“Mr. Rosenkranz,” Justice Antonin Scalia said to attorney Joshua Rosenkranz during oral arguments yesterday in Nevada Commission on Ethics v. Carrigan – the last argument of the term, “is the vote of a judge in a case like the vote of a legislator? Is that speech? Because judges are subject to ethical rules which prohibit their participating if there would be ‘an appearance of impropriety.’ If there’s anything vaguer than that I can’t imagine what it might be. Can I get out of all that stuff?”
The crowd laughed, and Rosenkranz tried to explain why judges were not off the hook.
“When it comes to judges,” he said, “we tolerate quite a bit more by way of chill of a judge’s vote precisely because judges are supposed to act judicial and purge their vote of all extraneous effects.”
“That’s too bad, because I would have been much more attracted to your position,” Scalia said, drawing another round of chuckles.
Scalia ended the oral argument season at the Supreme Court displaying his trademark snarky sense of humor, and he remains undefeated in DC Dicta’s Funniest Justice contest. Scalia drew laughter during oral arguments 48 times this term, easily beating out the very funny Justice Stephen Breyer, who earned 32 laughs total. Chief Justice John G. Roberts rounded out the top three with a total of 22 laughs.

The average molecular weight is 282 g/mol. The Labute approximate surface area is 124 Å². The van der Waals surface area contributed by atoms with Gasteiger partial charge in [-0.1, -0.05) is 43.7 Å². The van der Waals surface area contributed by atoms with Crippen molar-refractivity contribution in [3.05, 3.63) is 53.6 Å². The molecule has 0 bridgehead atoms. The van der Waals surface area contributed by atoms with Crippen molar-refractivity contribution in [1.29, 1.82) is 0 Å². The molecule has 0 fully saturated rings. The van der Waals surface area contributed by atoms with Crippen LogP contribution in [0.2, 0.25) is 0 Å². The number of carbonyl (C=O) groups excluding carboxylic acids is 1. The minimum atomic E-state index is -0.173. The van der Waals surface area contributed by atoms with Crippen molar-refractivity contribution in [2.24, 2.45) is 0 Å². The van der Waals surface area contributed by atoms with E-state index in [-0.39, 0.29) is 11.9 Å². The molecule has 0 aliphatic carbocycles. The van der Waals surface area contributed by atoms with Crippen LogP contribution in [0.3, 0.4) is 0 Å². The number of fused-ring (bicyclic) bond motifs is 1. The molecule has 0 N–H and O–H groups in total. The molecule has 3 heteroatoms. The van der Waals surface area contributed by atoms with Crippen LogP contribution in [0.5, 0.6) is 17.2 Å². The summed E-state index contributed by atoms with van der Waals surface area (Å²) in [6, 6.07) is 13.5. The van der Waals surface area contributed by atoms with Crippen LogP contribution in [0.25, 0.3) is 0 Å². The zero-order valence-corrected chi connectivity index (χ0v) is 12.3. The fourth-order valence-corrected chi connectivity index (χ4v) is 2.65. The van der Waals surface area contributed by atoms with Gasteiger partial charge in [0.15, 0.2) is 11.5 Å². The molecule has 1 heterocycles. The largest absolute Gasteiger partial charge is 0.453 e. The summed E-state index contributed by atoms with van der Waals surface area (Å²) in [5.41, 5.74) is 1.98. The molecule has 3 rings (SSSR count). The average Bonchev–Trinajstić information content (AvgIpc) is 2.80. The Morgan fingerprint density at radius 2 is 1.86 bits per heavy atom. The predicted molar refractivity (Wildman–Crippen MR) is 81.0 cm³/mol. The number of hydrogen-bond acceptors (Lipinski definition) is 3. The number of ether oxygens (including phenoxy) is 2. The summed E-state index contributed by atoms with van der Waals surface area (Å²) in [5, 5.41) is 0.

Here is the final tally for OT10:
Justice Antonin Scalia: 48
Justice Stephen Breyer: 32
Chief Justice John G. Roberts, Jr.: 22
Justice Anthony Kennedy: 8
Justice Ruth Bader Ginsburg: 4
Justice Samuel Alito: 3
Justice Sonia Sotomayor: 3
Justice Elena Kagan: 2
Justice Clarence Thomas: 0 (Yesterday marked the fifth consecutive full term in which Thomas remained silent during oral arguments.)